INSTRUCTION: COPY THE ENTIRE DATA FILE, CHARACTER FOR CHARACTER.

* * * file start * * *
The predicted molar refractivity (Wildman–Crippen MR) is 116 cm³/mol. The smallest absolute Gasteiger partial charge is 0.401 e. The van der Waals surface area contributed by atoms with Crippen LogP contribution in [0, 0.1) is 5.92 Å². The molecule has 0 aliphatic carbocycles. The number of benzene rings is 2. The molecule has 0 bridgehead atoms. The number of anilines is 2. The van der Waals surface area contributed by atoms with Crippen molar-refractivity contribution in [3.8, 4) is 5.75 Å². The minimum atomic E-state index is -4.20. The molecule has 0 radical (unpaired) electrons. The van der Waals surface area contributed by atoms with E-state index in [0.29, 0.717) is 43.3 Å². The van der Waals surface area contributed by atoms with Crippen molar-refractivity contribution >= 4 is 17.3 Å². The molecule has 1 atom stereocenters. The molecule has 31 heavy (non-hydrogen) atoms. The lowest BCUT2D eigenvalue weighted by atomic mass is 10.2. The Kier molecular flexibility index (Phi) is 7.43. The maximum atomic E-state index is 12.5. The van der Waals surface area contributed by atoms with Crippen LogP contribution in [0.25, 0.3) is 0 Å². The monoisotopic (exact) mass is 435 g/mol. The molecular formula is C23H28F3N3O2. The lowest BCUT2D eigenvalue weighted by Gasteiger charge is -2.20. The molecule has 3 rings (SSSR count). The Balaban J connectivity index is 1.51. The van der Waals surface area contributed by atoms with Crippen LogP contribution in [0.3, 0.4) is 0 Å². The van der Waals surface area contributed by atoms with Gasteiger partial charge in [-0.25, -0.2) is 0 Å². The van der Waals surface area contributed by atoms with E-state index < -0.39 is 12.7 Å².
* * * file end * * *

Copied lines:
The predicted molar refractivity (Wildman–Crippen MR) is 116 cm³/mol. The smallest absolute Gasteiger partial charge is 0.401 e. The van der Waals surface area contributed by atoms with Crippen LogP contribution in [0, 0.1) is 5.92 Å². The molecule has 0 aliphatic carbocycles. The number of benzene rings is 2. The molecule has 0 bridgehead atoms. The number of anilines is 2. The van der Waals surface area contributed by atoms with Crippen molar-refractivity contribution in [3.8, 4) is 5.75 Å². The minimum atomic E-state index is -4.20. The molecule has 0 radical (unpaired) electrons. The van der Waals surface area contributed by atoms with E-state index in [0.29, 0.717) is 43.3 Å². The van der Waals surface area contributed by atoms with Crippen molar-refractivity contribution >= 4 is 17.3 Å². The molecule has 1 atom stereocenters. The molecule has 31 heavy (non-hydrogen) atoms. The lowest BCUT2D eigenvalue weighted by atomic mass is 10.2. The Kier molecular flexibility index (Phi) is 7.43. The maximum atomic E-state index is 12.5. The van der Waals surface area contributed by atoms with Crippen LogP contribution in [0.25, 0.3) is 0 Å². The monoisotopic (exact) mass is 435 g/mol. The molecular formula is C23H28F3N3O2. The lowest BCUT2D eigenvalue weighted by Gasteiger charge is -2.20. The molecule has 3 rings (SSSR count). The Balaban J connectivity index is 1.51. The van der Waals surface area contributed by atoms with Crippen LogP contribution in [0.3, 0.4) is 0 Å². The van der Waals surface area contributed by atoms with Gasteiger partial charge in [-0.25, -0.2) is 0 Å². The van der Waals surface area contributed by atoms with E-state index < -0.39 is 12.7 Å².